9. 10.


12. 13. 14. 15. 16. 17.





FJ. Preoperative hair removal. CanJ Surg 1977; 20: 269-275. Seropian R, Reynolds BM. Wound infections after preoperative depilatory versus razor preparation. AmJ Surg 1971; 121: 251-254. Alexander JW, Fischer JE, Boyajian M, Palmquist J, Morris MJ. The influence of hair-removal methods on wound infections. Arch Surg 1983; 118: 347-352. Craig CP. Preparation of the skin for surgery. Infect Control 1986; 7: 257-258. Terry BA. Cost-effective application of the Centers for Disease Control guideline for prevention of surgical wound infections. AmY Infect Control 1985; 13: 232-235. Garner J’S Guideline for prevention of surgical wound infections, 1985. Am J Infect Control 1986; 14: 71-82. Lewis AM, Stephenson JR, Garner J, Afshar F, Tabaqchali S. A hospital outbreak of Serratia marcescens in neurosurgical patients. Epidemiol Infect 1989; 102: 69-74. Wilhelmi I, Bernaldo de Quir6s JCL, Romero-vivas J, Duarte J, Rojo E, Bouza E. Epidemic outbreak of Serratia marcescens infection in a cardiac surgery unit. r Clin Microbial 1987; 25: 1298-1300. Emmerson AM. The role of the skin in nosocomial infection: a review. J Chemother 1989; l(Supp1. 1): 12-18. Olson MM, MacCallum J, McQuarrie DG. Preoperative hair removal with clippers does not increase infection rate in clean surgical wounds. Surg - Gynecol Obstet 1986: 162: 181-182. Rutala WA, Weber DJ. Environmental issues and nosocomial infections. In: Farber BF, Ed. Infection Control in Intensive Care. New York: Churchill Livingstone 1987; 152-153, 159-160. Koshiro A, Oie S. Bactericidal activity of ethanol against glucose nonfermentative Gram-negative bacilli. Microbios 1984: 40: 3340. Coates Dy A comparison of sodium ‘hypochlorite and sodium dichloroisocyanurate products. J Hosp Infect 1985; 6: 31-40. Best M, Kennedy ME, Coates F. Efficacy of a variety of disinfectants against Listeria spp. Appl Environ Microbial 1990: 56: 377-380. L&yd-&ans N, Springthorpe ?S, Sattar SA, Chemical disinfection of human rotavirus-contaminated inanimate surfaces. 3’Hyg (Camb) 1986; 97: 163-173. Miller MJ, Ahearn DG, Adherence of Pseudomonas aeruginosa to hydrophilic contact lenses and other substrata. J Clin Microbial 1987; 25: 1392-1397. Marrie TJ, Costerton JW. Prolonged survival of Serratia marcescens in chlorhexidine. Appl Environ Microbial 1981; 42: 1093-l 102.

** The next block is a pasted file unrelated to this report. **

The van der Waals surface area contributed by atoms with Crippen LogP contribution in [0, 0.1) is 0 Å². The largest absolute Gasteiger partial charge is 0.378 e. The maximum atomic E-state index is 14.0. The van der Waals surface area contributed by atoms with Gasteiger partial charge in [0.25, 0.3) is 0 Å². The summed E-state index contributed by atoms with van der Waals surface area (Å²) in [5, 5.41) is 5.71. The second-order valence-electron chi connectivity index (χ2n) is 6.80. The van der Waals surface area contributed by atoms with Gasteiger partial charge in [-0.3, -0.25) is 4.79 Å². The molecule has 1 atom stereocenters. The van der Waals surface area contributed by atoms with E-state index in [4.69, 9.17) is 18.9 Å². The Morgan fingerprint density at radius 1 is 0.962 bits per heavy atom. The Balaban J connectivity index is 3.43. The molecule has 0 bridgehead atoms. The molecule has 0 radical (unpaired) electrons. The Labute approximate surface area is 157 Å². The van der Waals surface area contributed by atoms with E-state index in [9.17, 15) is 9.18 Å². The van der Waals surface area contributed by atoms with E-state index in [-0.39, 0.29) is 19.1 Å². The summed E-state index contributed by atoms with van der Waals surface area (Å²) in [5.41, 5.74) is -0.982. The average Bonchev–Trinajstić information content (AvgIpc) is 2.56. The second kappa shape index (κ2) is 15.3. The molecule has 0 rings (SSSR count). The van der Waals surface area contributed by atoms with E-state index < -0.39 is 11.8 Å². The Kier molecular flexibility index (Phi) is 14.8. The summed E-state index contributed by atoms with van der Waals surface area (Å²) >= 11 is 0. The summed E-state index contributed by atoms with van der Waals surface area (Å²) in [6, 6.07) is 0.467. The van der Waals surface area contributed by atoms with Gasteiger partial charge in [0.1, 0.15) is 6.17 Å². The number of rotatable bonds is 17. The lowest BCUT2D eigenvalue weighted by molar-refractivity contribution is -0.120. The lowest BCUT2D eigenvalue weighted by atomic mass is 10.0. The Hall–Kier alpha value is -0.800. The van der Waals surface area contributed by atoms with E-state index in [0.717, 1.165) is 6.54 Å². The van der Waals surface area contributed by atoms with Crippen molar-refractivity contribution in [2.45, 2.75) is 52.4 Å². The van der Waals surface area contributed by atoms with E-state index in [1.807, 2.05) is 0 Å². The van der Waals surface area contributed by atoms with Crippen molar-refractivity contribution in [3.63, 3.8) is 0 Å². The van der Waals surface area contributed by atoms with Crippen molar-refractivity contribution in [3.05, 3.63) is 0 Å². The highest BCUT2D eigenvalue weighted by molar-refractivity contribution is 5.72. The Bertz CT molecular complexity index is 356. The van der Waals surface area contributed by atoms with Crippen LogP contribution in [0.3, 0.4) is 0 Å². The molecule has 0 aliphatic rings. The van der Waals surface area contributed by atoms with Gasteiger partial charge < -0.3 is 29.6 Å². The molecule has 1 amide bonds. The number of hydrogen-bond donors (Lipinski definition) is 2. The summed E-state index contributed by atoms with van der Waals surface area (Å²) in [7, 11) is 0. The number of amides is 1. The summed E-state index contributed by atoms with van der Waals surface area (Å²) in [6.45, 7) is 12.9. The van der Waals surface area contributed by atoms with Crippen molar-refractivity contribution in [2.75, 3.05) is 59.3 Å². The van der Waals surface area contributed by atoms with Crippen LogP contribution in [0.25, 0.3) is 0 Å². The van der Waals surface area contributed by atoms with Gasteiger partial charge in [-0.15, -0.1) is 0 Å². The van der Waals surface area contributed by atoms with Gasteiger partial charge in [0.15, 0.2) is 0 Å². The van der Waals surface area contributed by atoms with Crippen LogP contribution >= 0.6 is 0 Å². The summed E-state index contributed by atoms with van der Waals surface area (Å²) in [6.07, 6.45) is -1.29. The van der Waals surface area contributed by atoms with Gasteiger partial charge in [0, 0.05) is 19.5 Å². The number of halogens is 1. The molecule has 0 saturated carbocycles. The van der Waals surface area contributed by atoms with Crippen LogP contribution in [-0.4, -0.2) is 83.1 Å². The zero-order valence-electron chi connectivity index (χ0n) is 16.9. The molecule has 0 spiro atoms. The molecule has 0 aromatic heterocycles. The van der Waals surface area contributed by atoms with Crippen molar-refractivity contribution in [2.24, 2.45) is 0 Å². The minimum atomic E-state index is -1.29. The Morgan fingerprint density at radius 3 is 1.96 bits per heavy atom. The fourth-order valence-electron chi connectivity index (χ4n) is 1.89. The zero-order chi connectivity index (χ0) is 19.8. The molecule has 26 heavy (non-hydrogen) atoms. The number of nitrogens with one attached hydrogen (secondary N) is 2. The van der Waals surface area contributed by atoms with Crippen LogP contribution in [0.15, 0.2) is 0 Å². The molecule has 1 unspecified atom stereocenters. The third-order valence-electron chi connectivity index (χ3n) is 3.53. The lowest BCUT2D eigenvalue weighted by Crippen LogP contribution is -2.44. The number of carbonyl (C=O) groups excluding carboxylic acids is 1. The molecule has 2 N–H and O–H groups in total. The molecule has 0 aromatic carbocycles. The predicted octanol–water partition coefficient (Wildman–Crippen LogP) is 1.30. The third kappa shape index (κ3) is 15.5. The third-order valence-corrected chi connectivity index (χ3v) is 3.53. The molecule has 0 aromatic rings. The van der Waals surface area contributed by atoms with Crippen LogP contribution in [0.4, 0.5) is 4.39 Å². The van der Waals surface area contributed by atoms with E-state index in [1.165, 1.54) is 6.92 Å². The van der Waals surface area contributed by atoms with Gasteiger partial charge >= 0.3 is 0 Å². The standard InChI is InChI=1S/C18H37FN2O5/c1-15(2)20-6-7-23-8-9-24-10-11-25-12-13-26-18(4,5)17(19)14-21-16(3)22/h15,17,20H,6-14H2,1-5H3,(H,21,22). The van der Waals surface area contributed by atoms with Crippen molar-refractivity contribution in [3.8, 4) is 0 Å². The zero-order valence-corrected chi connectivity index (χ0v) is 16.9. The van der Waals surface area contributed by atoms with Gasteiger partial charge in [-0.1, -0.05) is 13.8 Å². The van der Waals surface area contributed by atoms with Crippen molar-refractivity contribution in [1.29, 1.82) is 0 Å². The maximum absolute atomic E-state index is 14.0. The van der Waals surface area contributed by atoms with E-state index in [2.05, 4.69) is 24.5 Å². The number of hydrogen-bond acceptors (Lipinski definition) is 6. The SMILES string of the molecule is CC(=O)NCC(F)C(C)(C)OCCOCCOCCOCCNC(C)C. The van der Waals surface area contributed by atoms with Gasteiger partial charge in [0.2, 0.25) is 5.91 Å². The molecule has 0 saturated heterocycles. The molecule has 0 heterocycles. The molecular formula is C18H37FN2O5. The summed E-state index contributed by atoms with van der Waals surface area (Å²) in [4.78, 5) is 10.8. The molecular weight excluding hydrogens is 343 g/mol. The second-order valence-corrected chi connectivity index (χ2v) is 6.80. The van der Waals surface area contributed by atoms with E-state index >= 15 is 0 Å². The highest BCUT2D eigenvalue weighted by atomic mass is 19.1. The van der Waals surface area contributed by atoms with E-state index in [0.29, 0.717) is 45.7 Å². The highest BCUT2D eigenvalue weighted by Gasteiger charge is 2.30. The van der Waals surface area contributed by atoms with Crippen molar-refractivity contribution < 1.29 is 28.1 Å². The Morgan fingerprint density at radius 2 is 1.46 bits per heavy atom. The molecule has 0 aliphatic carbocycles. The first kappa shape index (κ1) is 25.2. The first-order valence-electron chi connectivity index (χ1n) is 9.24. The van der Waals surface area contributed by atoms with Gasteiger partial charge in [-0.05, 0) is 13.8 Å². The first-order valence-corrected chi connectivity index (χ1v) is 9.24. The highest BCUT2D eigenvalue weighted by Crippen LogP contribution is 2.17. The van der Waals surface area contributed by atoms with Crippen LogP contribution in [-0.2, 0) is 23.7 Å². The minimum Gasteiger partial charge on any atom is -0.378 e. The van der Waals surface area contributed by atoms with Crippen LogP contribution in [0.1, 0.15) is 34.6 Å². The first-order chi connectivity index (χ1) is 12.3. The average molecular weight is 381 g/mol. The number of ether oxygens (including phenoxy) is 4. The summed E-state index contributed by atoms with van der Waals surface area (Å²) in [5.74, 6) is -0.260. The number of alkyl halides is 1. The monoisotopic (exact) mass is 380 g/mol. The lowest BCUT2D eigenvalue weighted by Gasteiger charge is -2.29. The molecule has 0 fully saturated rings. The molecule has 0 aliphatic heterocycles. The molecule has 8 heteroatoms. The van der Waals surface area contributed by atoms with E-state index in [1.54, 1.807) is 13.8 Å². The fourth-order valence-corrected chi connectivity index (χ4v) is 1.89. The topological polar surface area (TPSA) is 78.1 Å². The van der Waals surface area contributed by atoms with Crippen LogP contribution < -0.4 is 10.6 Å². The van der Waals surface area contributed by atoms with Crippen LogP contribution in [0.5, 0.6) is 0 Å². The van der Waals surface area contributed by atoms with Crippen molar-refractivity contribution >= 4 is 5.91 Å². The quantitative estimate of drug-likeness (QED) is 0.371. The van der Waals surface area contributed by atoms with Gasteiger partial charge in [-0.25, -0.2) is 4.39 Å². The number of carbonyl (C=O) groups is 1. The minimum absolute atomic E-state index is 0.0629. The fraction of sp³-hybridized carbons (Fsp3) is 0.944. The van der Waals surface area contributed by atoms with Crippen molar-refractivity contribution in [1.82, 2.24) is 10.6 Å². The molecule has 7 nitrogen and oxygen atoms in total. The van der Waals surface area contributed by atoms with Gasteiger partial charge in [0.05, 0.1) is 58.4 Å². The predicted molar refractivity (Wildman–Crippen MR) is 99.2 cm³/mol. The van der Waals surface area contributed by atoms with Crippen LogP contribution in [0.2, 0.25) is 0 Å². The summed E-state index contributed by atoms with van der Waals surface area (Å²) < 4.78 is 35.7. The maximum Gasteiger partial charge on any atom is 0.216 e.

110 18.

19. 20. 21. 22.

S. Oie and A. Kamiya Sticker D, Dolman J, Rolfe S, Chawla J. Activity of antiseptics against Escherichia co& growing as biofilms on silicone surfaces. Eur J Clin Micro&o1 Infect Dis 1989; 8: 974-978. Musa EK, Desai N, Casewell MW. The survival of Acinetobacter calcoaceticus inoculated on fingertips and on formica. J Hasp Infect 1990; 15: 219-227 McDade JJ, Hall LB. Survival of Gram-negative bacteria in the environment I. Effect of relative humidity on surface-exposed organisms. Am J Hyg 1964; 80: 192-204. Lowbury EJL, Ayliffe GAJ, Geddes AM, Williams, JD, Eds. Control of Hospital Infection. London: Chapman & Hall 1982; 80. Daschner F. Cost-effectiveness in hospital infection control-lessons for the 1990s. r Hasp Infect 1989; 13: 325-336.

Microbial contamination of brushes used for preoperative shaving.

Microbial contamination of brushes used for preoperative shaving was investigated. Of the 24 brushed examined, 18 were contaminated with 10(6)-10(9) c...